Films

Peeling a giant onion so very, very slowly

THE CHAMP Directed by Franco Zeffirelli

Lawrence O’Toole April 16 1979
Films

Peeling a giant onion so very, very slowly

THE CHAMP Directed by Franco Zeffirelli

Lawrence O’Toole April 16 1979

Peeling a giant onion so very, very slowly

Films

THE CHAMP Directed by Franco Zeffirelli

About the only calamity not in The Champ is someone’s grandmother being run over by a truck as she hobbles across the road with cookies for an ailing friend. This waterlogged remake of the 1931 King Vidor classic with Wallace Beery as the washed-up fighter and Jackie Cooper as his adoring son produces an effect similar to what might be expected from a giant onion being peeled slowly. The first problem, of a multitude of them, is that it was directed by Franco Zeffirelli, an Italian whose relationship with the English language is strained; the second is screenwriter Walter Newman, an American who may actually someday strike up a passing acquaintanceship with it. Nonetheless, The Champ will reduce millions to tears.

Washed-up fighter Billy Flynn (Jon Voight) now works at the track at Hialeah with his son T.J. (it is played by a scrubbed cherub named Ricky Schrod-

er ). Billy is a no-good blowhard, a harddrinking slob, a loving father. Along comes Mom (Faye Dunaway), who deserted them two years ago. Faye has since married well (Arthur Hill) and has found fashion (large floppy hats and gorgeous Theodora Von Runkle dresses). Being a mother, she naturally wishes to cleave the child back to her bosom. Billy, however, tells T.J. she’s a tramp, but then decides her crowd is better for the kid. After winning a Teddy bear for T.J.in a shooting gallery, he picks the kid up at Faye’s. Faye and her crowd have given T.J. an expensive saddle. Billy, ashamed as a father, drops the Teddy bear from the side of the car so the kid can’t see it. By this time there shouldn’t be a dry eye—nor an intelligent mind—in the house. Billy makes the ultimate sacrifice and rejects the kid even though his heart is breaking. The kid returns and Billy makes another ultimate sacrifice: he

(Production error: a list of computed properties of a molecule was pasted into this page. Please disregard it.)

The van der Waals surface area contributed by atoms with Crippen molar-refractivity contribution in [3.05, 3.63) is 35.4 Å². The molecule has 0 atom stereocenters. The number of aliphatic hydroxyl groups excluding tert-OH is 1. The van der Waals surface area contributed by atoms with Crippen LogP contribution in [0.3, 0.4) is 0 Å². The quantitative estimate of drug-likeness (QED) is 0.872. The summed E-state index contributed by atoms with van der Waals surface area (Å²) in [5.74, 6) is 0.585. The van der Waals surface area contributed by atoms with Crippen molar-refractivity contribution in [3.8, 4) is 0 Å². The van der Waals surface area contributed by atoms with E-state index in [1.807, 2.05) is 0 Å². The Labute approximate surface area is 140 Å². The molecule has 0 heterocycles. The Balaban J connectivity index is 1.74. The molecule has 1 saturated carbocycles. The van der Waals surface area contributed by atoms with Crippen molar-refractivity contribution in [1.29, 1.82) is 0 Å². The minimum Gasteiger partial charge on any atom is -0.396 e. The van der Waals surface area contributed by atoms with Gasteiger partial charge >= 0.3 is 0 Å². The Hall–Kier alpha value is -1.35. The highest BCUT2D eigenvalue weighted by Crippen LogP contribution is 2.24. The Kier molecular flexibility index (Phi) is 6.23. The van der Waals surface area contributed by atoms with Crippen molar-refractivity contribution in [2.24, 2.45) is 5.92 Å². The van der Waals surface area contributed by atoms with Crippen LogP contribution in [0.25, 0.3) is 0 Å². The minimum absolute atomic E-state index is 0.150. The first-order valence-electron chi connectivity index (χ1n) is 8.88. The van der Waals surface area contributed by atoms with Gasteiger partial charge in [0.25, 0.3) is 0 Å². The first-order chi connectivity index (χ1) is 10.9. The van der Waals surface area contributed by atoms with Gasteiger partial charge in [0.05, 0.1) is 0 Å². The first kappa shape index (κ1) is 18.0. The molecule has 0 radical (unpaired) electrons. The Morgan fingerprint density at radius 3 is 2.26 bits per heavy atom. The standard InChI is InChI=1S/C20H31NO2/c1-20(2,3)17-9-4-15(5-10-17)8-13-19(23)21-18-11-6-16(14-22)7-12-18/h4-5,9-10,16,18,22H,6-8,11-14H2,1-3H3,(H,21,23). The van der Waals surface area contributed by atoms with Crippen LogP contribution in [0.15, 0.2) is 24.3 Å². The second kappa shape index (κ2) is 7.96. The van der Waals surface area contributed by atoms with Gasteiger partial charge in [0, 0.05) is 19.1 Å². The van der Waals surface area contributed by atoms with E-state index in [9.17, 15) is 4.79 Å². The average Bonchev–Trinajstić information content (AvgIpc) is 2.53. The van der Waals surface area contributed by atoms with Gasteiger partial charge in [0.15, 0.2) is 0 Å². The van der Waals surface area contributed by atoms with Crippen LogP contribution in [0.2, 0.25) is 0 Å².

goes back into the ring to provide for the child’s future.

Zeffirelli (Romeo and Juliet, also a TV life of Jesus), who is also an opera director, keeps piling climax on top of climax, hoping to reach the Everest of emotion. Voight, with a pug-Brando voice, does decent work, but he has been directed to play to the gallery. Faye would be well advised to invest in contraception, considering the lousy luck she had as a mother last time—in Chinatown. The eye of the emotional hurricane is Ricky Schroder. It cwies and it’s cute. It is also extwemely talented. It is also an astonishing source of water. It is a widdle bit fwightening.

Lawrence O’Toole